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Security Engineering - The Book Print E-mail
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Source: Ross Anderson - Posted by Eric Lubow   
Documentation In this section of the book, I cover the basics of security engineering technology. The first chapter sets out to define the subject matter by giving an overview of the secure distributed systems found in four environments: a bank, an air force base, a hospital, and the home. The second chapter is on security protocols, which lie at the heart of the subject: they specify how the players in a system—whether people, computers, or other electronic devices—communicate with each other. The third, on passwords and similar mechanisms, looks in more detail at a particularly simple kind of security protocol that is widely used to authenticate people to computers, and provides the foundation on which many secure systems are built.

The next two chapters are on access control and cryptography. Even once a client (be it a phone, a PC, or whatever) has authenticated itself satisfactorily to a server—whether with a password or a more elaborate protocol—we still need mechanisms to control which data it can read or write on the server, and which transactions it can execute. It is simplest to examine these issues first in the context of a single centralized system (access control) before we consider how they can be implemented in a more distributed manner using multiple servers, perhaps in different domains, for which the key enabling technology is cryptography. Cryptography is the art (and science) of codes and ciphers. It is much more than a technical means for keeping messages secret from an eavesdropper. Nowadays it is largely concerned with authenticity and management issues: “taking trust from where it exists to where it’s needed” [535].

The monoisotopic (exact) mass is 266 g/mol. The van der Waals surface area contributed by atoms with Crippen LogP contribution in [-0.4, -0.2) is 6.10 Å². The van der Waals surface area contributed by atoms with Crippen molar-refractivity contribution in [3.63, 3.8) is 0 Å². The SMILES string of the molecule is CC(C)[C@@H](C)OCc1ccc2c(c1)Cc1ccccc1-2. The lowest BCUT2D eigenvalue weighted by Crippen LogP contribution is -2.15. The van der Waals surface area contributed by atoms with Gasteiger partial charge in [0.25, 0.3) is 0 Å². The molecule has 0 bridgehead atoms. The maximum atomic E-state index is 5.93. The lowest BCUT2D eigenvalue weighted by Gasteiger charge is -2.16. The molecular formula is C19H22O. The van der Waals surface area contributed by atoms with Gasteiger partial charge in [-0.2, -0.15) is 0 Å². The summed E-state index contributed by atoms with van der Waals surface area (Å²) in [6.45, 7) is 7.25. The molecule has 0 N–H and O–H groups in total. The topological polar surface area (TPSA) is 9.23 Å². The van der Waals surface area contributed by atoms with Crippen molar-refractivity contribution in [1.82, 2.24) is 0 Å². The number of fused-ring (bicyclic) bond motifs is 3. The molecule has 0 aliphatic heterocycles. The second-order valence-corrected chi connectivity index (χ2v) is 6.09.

The final chapter in this part is on distributed systems. Researchers in this field are interested in topics such as concurrency control, fault tolerance, and naming. These take on subtle new meanings when systems must be made resilient against malice as well as against accidental failure. Using old data—replaying old transactions or reusing the credentials of a user who has left some time ago—is a serious problem, as is the multitude of names by which people are known to different systems (email addresses, credit card numbers, subscriber numbers, etc.). Many system failures are due to a lack of appreciation of these issues.

Read this full article at Ross Anderson

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